Whilst most of his fellow citizens do not have access to medical help,
the Nepalese prime minister, SUSSIL KOI-RALA, regularly commutes between
Kathmandu and New York where he has radiation therapy against lung cancer.
A long time ago used radiation equipment was donated to Nepal from rich
foreign countries. For middle class Nepalese! this has to suffice, even
when most of them have to part from their possessions in order to be
able to pay the high costs of the treatment. The poor who have cancer
are not even given this possibility. We feel miserable because we cannot
help the women from the slums with this treatment. That is why we have
now decided to organize an explanation programme in the hope of keeping
the evil within some limit. "Our" RITA from the former Children's
World is now a nurse and with MUNA and SUSHMA she teaches the women
to undertake an early detection examination on themselves each month.
They could see on other women with cancer how an untreated breast cancer
in the end stage turns into an almost unbearable nightmare and they
are particularly eager to learn. In the meantime we ask ourselves questions
about the sense of this explanation programme since several women ought
to go desperately to a mammography, which costs as much as a month's
wages of a school teacher. In the end our efforts are as such: The women
who have symptoms do not go to the urgent examinations because they,
as they say time and again, do not have any money for them.
At present, Muna is trying to motivate them to take over responsibility
for themselves and at the same time is negotiating discounts at a hospital.
The women think that WE have to pay because Kinderhilfe Nepal - as they
believe - is endlessly wealthy and should not only support children.
There is a lack of medical support not only in the slums but in the
whole of Nepal. A Nepalese woman gives birth to on average between 6
- 11 children alone at home without having ever been examined. Even
in Kathmandu there are problems: the doctors of the largest state hospital
went on strike recently because they could not carry out their occupation
due to a lack of medical equipment. And since the government does nothing
to fight the environmental pollution, cancer is a flourishing illness
in the Himalayan state. The air and water are polluted with heavy metals
and chemicals. Even in the vegetables which are sold daily on the market
45% pesticides were traced in August and for a few days it was forbidden
to sell them. On the following day however the polluted products were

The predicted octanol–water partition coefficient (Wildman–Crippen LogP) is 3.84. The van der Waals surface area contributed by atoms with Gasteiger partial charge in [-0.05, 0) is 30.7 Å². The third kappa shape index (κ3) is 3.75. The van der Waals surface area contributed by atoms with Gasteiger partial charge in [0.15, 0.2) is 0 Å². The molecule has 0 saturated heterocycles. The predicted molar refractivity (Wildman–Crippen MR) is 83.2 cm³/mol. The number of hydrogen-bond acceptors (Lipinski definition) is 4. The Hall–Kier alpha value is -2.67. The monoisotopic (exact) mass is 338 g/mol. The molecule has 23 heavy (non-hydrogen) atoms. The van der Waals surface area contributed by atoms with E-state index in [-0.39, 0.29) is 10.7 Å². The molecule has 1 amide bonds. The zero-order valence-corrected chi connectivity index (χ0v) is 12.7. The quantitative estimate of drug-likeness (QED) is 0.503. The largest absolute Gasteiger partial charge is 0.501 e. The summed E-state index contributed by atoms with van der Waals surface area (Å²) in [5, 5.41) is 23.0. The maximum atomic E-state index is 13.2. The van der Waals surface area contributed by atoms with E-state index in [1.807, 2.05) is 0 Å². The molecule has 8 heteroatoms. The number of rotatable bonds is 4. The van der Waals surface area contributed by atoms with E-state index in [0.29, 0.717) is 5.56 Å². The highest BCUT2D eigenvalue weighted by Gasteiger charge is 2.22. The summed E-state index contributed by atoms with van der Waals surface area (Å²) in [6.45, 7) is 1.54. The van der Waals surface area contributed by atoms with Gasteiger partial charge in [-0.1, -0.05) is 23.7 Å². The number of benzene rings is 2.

found again in the south of the country where they were sold for half
the price to the population. Not less than 1,331 firms which offer Indian
pesticides in Nepal have successfully set up business in Kathmandu and
they are determined to continue to make good business.
In the slums of Banshigat and Thapatali our nutrition and education
programme continues and we regularly deliver drinking water to the two
settlements. In the tent camp of the Maute nomads the people are not
permanently resident and our commitment is mainly of a medical manner.
Also with these peole one has to learn how to handle them. The Maute
are already married as babies even when the actual marriage takes place
when they have reached the age of fifteen. For centuries they marry
amongst themselves and time and again these otherwise very attractive
people give birth to many children with a cleft lip or palate or other
inborn disfigurations. We had to get used to the fact that the parents
consider such children as a good source of income when begging on the
street and they avoid every operation which, by the way, could be carried
out for free in Kathmandu. They do not decline directly but for example
say that they will let the operation be carried out in the winter, knowing
well that they will then no longer be in Kathmandu.
We have invested too much time and energy in such cases, have organized
and prepared a lot so that everything goes well for the child. When
we arrived on the day as arranged in order to collect the mother and
child for the operation they were already long gone.
More and more men from the slums work in Malaysia or the Emirates, but
the families hope often in vain for the money which they earn there
as slaves. Many of them apply for jobs at bad job agencies which spring
up everywhere and promise work against a down-payment of money and then
disappear again overnight with enormous sums of money. Qatar, due to
the Football World Cup in 2022, has become a particular destination
for the poor. For Nepal a change of location for these games would be
a real economical catastrophe. The men who stand in long queues at Kathmandu
airport waiting for their flight with Qatar Airways or Air Arabia know
in the meantime what sort of life awaits them. And nevertheless they
want to leave because at home there is only hardship and without work
they are no longer respected.
At least their wives then no longer have to worry any more about getting
pregnant again. When we spoke to them about family planning and suggested
various methods it came out that the men strictly refuse to use condoms
and are not even interested in better hygiene. Medication against infections
was distributed and the idea evolved to start up a Women's Club in which
women should commit themselves to refuse to sleep with their unclean
men. In the meantime we smile skeptically about such decisions. We continue
our work unperturbed and at least the hundreds of children who we look
after profit from it.
Many thanks to all of you for your loyal support. Until next December
with new (and old) from Kathmandu!